The National Newspaper Association (which generally represents weeklies and small dailies in the U.S.) claims that “community newspapers” are alive, well, and prospering. They’ve announced the results of a study done by the University of Missouri’s Reynolds Journalism Institute, which appears to indicate that in smaller markets, people are, possibly, actually increasing their newspaper reading.
NNA Executive Director Brian Steffens said that most of the news about the financial health of newspapers is coming from the largest 100 to 250 newspapers.
“That is just a small slice of the picture,” he said….
Steffens noted that in the most recent study, 77 percent of the respondents rated community newspaper local coverage good to excellent. Since 2005, NNA has had three studies done. Steffens said the results from all three are consistent….
The three studies sampled consecutively smaller markets. The first one tested markets with a population of 100,000, the second study sampled markets with a population of 50,000 and the third study looked at markets with a circulation of less than 25,000.
There’s a graph showing “very often” readership increasing from about 40 percent to nearly 70 percent over the three studies. But of course, these studies are not consistent in the types of markets they examined. Furthermore, the study’s details are not available to you and me; they’re hidden behind the organization’s membership firewall. (Although some details of the 2005 and 2007 studies are available at the Reynolds Institute site.)
It would be nice to look at those details, but I would suggest the reasons the graph trends upward over the three studies is simply that in the smallest markets, you find the oldest readers. If the NNA studied readership in the same markets over a period of time, they’d find the same overall readership decline the largest papers are seeing, especially among younger demographics.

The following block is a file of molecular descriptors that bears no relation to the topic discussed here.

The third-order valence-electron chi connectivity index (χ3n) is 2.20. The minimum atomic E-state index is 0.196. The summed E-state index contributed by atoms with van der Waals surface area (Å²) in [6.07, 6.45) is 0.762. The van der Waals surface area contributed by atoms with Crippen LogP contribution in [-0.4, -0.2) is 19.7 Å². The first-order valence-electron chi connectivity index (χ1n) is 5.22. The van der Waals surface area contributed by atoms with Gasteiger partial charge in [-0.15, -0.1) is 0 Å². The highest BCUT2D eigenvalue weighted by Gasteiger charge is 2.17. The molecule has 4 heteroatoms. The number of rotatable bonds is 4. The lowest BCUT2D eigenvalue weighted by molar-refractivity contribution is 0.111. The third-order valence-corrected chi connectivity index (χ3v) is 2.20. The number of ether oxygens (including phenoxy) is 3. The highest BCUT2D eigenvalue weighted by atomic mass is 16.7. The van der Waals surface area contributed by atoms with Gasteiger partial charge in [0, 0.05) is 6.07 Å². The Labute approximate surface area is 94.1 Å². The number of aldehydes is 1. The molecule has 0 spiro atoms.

Now (full disclosure here), I served briefly on the NNA board myself, and I know Brian Steffens and some of the current board members. In my interactions with the group, I often heard the mantra that “community newspapers” are doing quite well, thank you very much. And in fact, they probably are, because they tend to be more in tune with their communities and their readers than big dailies. It’s possible this lulls some of them into complacency, as well—in fact, many weeklies and small dailies are still resistant to the idea of offering all, or even any, of their content free online.
There may be a delayed effect, but I believe these newspapers are just as vulnerable to such problems as the inroads of Craiglist on classified advertising and the decline of readership among younger readers as the big boys are, and they should be urgently pursuing solutions by becoming online-driven news organizations.
The good news is their size: small means nimble, and with that comes the ability to innovate, launch quickly, keep a finger on the pulse of the market, react rapidly, and keep things simple. The dinosaurs in big markets tend to have a bit of trouble with those things.